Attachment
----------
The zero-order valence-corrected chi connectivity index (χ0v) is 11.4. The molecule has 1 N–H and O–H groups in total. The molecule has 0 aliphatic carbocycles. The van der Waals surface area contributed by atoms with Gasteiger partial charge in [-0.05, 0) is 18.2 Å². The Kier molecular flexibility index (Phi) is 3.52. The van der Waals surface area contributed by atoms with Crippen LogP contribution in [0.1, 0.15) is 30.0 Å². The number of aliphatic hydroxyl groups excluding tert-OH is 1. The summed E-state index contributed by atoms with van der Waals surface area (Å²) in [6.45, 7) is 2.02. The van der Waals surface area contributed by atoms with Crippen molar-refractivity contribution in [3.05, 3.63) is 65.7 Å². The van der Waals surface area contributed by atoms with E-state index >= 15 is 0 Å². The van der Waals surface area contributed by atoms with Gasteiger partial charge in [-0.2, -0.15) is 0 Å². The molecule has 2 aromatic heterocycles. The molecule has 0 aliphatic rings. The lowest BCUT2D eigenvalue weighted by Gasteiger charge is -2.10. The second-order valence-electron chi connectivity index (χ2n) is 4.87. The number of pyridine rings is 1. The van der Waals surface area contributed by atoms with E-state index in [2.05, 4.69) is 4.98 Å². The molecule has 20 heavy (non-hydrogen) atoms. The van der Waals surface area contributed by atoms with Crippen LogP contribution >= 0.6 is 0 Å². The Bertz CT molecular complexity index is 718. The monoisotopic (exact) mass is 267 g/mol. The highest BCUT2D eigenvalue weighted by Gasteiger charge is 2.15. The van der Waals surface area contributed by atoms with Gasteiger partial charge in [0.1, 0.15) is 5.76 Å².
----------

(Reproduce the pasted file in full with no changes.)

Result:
The zero-order valence-corrected chi connectivity index (χ0v) is 11.4. The molecule has 1 N–H and O–H groups in total. The molecule has 0 aliphatic carbocycles. The van der Waals surface area contributed by atoms with Gasteiger partial charge in [-0.05, 0) is 18.2 Å². The Kier molecular flexibility index (Phi) is 3.52. The van der Waals surface area contributed by atoms with Crippen LogP contribution in [0.1, 0.15) is 30.0 Å². The number of aliphatic hydroxyl groups excluding tert-OH is 1. The summed E-state index contributed by atoms with van der Waals surface area (Å²) in [6.45, 7) is 2.02. The van der Waals surface area contributed by atoms with Crippen molar-refractivity contribution in [3.05, 3.63) is 65.7 Å². The van der Waals surface area contributed by atoms with E-state index >= 15 is 0 Å². The van der Waals surface area contributed by atoms with Gasteiger partial charge in [-0.2, -0.15) is 0 Å². The molecule has 2 aromatic heterocycles. The molecule has 0 aliphatic rings. The lowest BCUT2D eigenvalue weighted by Gasteiger charge is -2.10. The second-order valence-electron chi connectivity index (χ2n) is 4.87. The number of pyridine rings is 1. The van der Waals surface area contributed by atoms with E-state index in [2.05, 4.69) is 4.98 Å². The molecule has 20 heavy (non-hydrogen) atoms. The van der Waals surface area contributed by atoms with Crippen LogP contribution >= 0.6 is 0 Å². The Bertz CT molecular complexity index is 718. The monoisotopic (exact) mass is 267 g/mol. The highest BCUT2D eigenvalue weighted by Gasteiger charge is 2.15. The van der Waals surface area contributed by atoms with Gasteiger partial charge in [0.1, 0.15) is 5.76 Å².